We walked up towards the church; Miriam chattering by my side; I can only have been a year or so older than her when I first visited Haworth.  The houses were as poor as in Keighley, poorer probably, and the locals dressed very badly; hunched and weary-looking, ignoring us as we walked past. We reached the rectory; grey and quiet; the only sign of life was washing hung out over the hedges. I longed to go inside and see where my family lived, to see the three sisters and their brother writing away, instead we sat on one of the graves and each chewed on a piece of bread, which I had brought with us.  And as we ate, it started to rain again, and so we hurried into the church.


Heathcliff hated religion and we had not gone to church since our marriage, but the building felt peaceful and whilst Miriam raced down the centre, I sat down and rested my aching back and wondered if the three sisters and their brother had sat on this pew, whilst their father preached; I had to remind myself that they were not real, but I could imagine them so clearly; how it could it just be my imaginings?


And then a door creaked and I saw a young woman glide into the church and look about her.

“Emily” I called, and she started, and our eyes met before she hurried out. I followed her out into the graveyard, but she was not there. I walked round, but the place was bleak and there was no movement anywhere; perhaps she had hurried back to the rectory.  I called her name again, but there was no response and then I remembered Miriam and I went to find her, but she had not noticed my absence and was racing about the empty church.


As the rain had stopped, we walked over the moor; the heather wet under foot and then we ran like two mad things, sliding and slipping but never falling.

“I love you mama” Miriam told me, and I kissed her.  And then as the rain started once more, we hurtled back down towards the coach, and sat dripping wet but happy as we rode through the wet streets to Keighley.  I worried that Miriam would catch a fever, but she seemed so happy, and we cuddled up together to keep warm.


I was expecting Heathcliff to beat me, indeed he had his hand raised to do so, but he realised how ill I was and instead sent me to bed under strict instructions not to leave until the baby arrived. I heard a slap and Sally cry as she got the beating that I deserved, and then I slept and dreamt.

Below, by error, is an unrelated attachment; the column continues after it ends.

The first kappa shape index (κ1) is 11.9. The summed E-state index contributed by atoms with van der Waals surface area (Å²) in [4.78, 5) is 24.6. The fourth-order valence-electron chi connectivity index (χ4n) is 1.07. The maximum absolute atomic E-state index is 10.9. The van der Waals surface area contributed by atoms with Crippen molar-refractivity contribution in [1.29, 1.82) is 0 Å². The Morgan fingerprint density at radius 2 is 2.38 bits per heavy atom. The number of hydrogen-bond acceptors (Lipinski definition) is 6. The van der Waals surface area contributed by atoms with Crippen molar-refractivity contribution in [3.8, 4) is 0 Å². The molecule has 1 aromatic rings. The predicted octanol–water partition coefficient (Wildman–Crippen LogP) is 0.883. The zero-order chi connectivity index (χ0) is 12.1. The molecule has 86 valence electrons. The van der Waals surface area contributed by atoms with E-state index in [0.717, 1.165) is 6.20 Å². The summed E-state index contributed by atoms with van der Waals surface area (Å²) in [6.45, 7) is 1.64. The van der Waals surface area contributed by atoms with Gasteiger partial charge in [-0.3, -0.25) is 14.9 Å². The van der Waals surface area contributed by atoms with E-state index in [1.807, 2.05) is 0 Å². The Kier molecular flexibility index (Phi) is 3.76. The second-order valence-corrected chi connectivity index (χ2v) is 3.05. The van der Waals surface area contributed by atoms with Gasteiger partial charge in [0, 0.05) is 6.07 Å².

a line, (a short blue one)


Charlotte sat looking through Emily’s things; she had meant to do it weeks ago but could not face it, but then her publisher had written to her yet again requesting anything she had been working on before her death.  And Charlotte wanted to know what was there and what was fit to be published; rather her read it than her publisher who would be less discriminating. Emily had been writing up to her death but had refused to tell Charlotte what she was creating, perhaps after Charlotte’s reaction to her novel, which had horrified her, even though she had tried to hide her feelings from her sister. 


She had broken open Emily’s desk and found piles of papers, full of her miniscule handwriting. There had been poems; and drawings; drawings of Grasper, the dog she loved so much and of Anne, and Branwell; and even one of Charlotte which made her cry.  And pictures of Haworth, and even one of Constantin, who looked the frivolous dilettante that he was, but who Charlotte still loved.


And then beneath all this was a small manuscript presumably put there in haste, and never touched again. Charlotte opened it and started to read, squinting most dreadfully, occasionally she wiped her face, and at times she sighed.  She had not even read a third of it, before she started to cross out lines and even whole paragraphs, and then, angrily, started to tear it up, before giving up and throwing the whole manuscript onto the fire, along with the poems and drawings; they burnt steadily and then they were gone, leaving just a trace of ash and the smelt of burnt paper.


I woke up and there were figures by my side; Heathcliff, Charlotte and Anne. Ghosts. And there was the cry of a baby.

“Emily” I called, and I felt the smallest of beings put into my arms, and before I could hold her properly, she was gone, and I wept, knowing that I was dying; that Miriam and Emma would grow up without me; alone, with Heathcliff as father and mother. 


And then there was another feeling of pain and listlessness. I knew that Heathcliff would find my manuscripts and destroy them and that my family would disappear as if they had never existed. I tried to cry out to him, to beg, but there was nobody there, just a shadow in the corner, who turned her head and looked at me with eyes that gazed at me steadily and with compassion, and then she too was gone.